For four years, government leaders in Hengren County, Liaoning Province, have reserved seats for some special people at their meetings.
They were for staff from the legal affairs office to sit in on discussions and offer advice.
"Their advice has all been adopted, ensuring the legitimacy of decisions," local leaders told People's Daily.
Hengren is not the only county that has set up mechanisms to ensure the legitimacy of rules made by the local governments.
Latest figures from the State Council's Legal Affairs Office show that more than 70 percent of municipal and county-level governments have set up various measures to regulate the procedures and boundaries of decisions made by the governments.
Also, more than half of them have set up mechanisms to track and evaluate the implementation of new decisions.
The statistics also show that more local governments are beginning to involve the public and law experts in decision-making.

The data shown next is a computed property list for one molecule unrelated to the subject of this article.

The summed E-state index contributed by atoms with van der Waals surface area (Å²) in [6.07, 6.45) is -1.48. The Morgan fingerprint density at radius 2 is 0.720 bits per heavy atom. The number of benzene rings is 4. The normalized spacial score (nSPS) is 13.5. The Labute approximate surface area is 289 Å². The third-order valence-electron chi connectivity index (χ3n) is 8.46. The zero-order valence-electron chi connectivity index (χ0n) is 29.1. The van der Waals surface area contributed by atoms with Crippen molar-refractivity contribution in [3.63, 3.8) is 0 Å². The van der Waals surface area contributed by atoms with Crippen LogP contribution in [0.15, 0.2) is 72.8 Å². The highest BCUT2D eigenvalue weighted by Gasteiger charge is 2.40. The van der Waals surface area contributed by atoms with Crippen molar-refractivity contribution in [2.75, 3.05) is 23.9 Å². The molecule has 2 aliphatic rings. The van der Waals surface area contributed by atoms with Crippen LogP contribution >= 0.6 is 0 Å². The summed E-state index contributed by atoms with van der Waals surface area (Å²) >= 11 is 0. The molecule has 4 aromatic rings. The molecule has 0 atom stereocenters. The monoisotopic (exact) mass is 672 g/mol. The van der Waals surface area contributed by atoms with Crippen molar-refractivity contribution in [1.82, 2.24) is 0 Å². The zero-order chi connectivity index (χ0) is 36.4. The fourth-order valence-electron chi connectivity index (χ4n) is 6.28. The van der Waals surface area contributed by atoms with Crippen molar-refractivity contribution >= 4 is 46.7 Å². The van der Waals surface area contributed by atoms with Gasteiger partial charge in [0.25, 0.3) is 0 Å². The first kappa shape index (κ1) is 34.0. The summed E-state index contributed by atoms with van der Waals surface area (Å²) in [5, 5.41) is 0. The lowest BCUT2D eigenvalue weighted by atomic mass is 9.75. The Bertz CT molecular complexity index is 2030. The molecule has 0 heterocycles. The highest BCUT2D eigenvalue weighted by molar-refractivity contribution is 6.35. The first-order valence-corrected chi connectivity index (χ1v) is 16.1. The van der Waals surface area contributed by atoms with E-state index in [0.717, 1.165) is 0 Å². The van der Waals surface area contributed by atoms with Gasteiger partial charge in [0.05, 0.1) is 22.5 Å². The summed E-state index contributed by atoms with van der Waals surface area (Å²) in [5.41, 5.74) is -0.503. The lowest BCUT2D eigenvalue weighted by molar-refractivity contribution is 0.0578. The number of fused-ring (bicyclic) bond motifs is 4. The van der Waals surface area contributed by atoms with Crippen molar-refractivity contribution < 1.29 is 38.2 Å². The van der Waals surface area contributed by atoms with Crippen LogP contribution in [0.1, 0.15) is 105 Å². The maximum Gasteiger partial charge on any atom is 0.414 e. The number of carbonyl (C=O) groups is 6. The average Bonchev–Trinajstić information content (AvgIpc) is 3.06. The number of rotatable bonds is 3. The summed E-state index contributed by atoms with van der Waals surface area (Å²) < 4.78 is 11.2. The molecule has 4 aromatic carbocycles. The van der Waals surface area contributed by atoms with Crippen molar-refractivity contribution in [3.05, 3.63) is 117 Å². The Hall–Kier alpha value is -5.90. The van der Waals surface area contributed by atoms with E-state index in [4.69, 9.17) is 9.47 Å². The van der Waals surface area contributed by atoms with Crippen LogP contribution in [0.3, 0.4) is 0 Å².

"Any administrative decision cannot not be passed without the consultancy of experts, and feedback from the public, Cai Xiaoming, mayor of Ganzhou in East China's Jiangxi Province, said.
It is the first time the Legal Affairs Office, the top agent overseeing governmental decisions and rules, has disclosed the status quo of the administrative legitimacy of local governments since the cabinet promoted the concept of "administration according to law" in 1999.
Previously described as "almighty governments", some local governments in China have been chided for making decisions contradictory to the country's laws and violating the legitimate rights of the people.
Applauding the progress made in decision making procedures, Cao Kaotai, director of the office, also asked local governments to set up a rigid correction mechanism to rectify any wrong decision in time.
About 70 percent have set up an accountability system for government decisions.
Experts see these measures as progress in building a modern government under the rule of law.
"Previously, some local government decisions contradicted the laws. Some rules even contradicted each other," Lu Yanbin, a researcher with the law institute under the Chinese Academy of Social Sciences, said.
"The involvement of the public and law experts, will ensure the legitimate and democratic nature of the decision making process," Lu said.
He said it was a big step forward in the ongoing reform of the government's administrative role.
(China Daily 08/08/2007 page3)